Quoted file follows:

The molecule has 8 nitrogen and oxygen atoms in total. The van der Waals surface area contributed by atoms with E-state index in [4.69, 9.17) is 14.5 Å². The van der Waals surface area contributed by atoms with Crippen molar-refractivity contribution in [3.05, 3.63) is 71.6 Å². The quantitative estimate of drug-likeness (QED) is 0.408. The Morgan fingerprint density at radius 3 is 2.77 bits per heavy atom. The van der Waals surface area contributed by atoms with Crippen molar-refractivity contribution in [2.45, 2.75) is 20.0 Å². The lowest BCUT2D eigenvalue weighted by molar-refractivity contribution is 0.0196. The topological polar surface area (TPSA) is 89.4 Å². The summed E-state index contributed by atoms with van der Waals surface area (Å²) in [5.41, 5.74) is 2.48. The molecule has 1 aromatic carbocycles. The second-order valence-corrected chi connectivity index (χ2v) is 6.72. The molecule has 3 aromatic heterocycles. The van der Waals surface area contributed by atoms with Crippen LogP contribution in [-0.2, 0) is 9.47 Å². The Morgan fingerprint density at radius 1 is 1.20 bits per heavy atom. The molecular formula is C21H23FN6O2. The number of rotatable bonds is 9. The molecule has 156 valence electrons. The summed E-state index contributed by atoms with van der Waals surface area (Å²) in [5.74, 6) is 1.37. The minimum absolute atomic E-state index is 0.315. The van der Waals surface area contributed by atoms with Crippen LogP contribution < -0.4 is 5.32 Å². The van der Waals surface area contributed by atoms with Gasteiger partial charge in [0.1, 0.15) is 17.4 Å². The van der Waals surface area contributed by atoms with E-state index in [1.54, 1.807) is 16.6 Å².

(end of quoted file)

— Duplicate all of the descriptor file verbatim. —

The molecule has 8 nitrogen and oxygen atoms in total. The van der Waals surface area contributed by atoms with E-state index in [4.69, 9.17) is 14.5 Å². The van der Waals surface area contributed by atoms with Crippen molar-refractivity contribution in [3.05, 3.63) is 71.6 Å². The quantitative estimate of drug-likeness (QED) is 0.408. The Morgan fingerprint density at radius 3 is 2.77 bits per heavy atom. The van der Waals surface area contributed by atoms with Crippen molar-refractivity contribution in [2.45, 2.75) is 20.0 Å². The lowest BCUT2D eigenvalue weighted by molar-refractivity contribution is 0.0196. The topological polar surface area (TPSA) is 89.4 Å². The summed E-state index contributed by atoms with van der Waals surface area (Å²) in [5.41, 5.74) is 2.48. The molecule has 1 aromatic carbocycles. The second-order valence-corrected chi connectivity index (χ2v) is 6.72. The molecule has 3 aromatic heterocycles. The van der Waals surface area contributed by atoms with Crippen LogP contribution in [-0.2, 0) is 9.47 Å². The Morgan fingerprint density at radius 1 is 1.20 bits per heavy atom. The molecular formula is C21H23FN6O2. The number of rotatable bonds is 9. The molecule has 156 valence electrons. The summed E-state index contributed by atoms with van der Waals surface area (Å²) in [5.74, 6) is 1.37. The minimum absolute atomic E-state index is 0.315. The van der Waals surface area contributed by atoms with Crippen LogP contribution < -0.4 is 5.32 Å². The van der Waals surface area contributed by atoms with Gasteiger partial charge in [0.1, 0.15) is 17.4 Å². The van der Waals surface area contributed by atoms with E-state index in [1.54, 1.807) is 16.6 Å².